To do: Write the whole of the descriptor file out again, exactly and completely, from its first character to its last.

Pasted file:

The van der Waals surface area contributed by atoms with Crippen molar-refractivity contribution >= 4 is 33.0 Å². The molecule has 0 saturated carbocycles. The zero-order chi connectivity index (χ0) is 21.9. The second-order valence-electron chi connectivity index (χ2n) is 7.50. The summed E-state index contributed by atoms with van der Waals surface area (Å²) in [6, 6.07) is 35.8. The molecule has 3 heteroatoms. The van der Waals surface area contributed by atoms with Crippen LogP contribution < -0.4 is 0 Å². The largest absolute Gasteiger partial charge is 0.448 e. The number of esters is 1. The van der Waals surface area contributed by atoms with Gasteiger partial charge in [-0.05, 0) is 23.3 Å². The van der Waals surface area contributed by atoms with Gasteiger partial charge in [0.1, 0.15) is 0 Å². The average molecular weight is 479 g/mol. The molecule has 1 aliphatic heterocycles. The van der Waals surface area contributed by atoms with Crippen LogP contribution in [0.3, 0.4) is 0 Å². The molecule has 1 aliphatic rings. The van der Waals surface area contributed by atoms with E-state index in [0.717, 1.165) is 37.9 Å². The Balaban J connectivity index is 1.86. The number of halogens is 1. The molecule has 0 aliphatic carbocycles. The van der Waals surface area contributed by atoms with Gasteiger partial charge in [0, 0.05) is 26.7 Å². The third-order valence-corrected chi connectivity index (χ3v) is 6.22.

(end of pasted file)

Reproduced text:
The van der Waals surface area contributed by atoms with Crippen molar-refractivity contribution >= 4 is 33.0 Å². The molecule has 0 saturated carbocycles. The zero-order chi connectivity index (χ0) is 21.9. The second-order valence-electron chi connectivity index (χ2n) is 7.50. The summed E-state index contributed by atoms with van der Waals surface area (Å²) in [6, 6.07) is 35.8. The molecule has 3 heteroatoms. The van der Waals surface area contributed by atoms with Crippen LogP contribution < -0.4 is 0 Å². The largest absolute Gasteiger partial charge is 0.448 e. The number of esters is 1. The van der Waals surface area contributed by atoms with Gasteiger partial charge in [-0.05, 0) is 23.3 Å². The van der Waals surface area contributed by atoms with Gasteiger partial charge in [0.1, 0.15) is 0 Å². The average molecular weight is 479 g/mol. The molecule has 1 aliphatic heterocycles. The van der Waals surface area contributed by atoms with Crippen LogP contribution in [0.3, 0.4) is 0 Å². The molecule has 1 aliphatic rings. The van der Waals surface area contributed by atoms with E-state index in [0.717, 1.165) is 37.9 Å². The Balaban J connectivity index is 1.86. The number of halogens is 1. The molecule has 0 aliphatic carbocycles. The van der Waals surface area contributed by atoms with Gasteiger partial charge in [0, 0.05) is 26.7 Å². The third-order valence-corrected chi connectivity index (χ3v) is 6.22.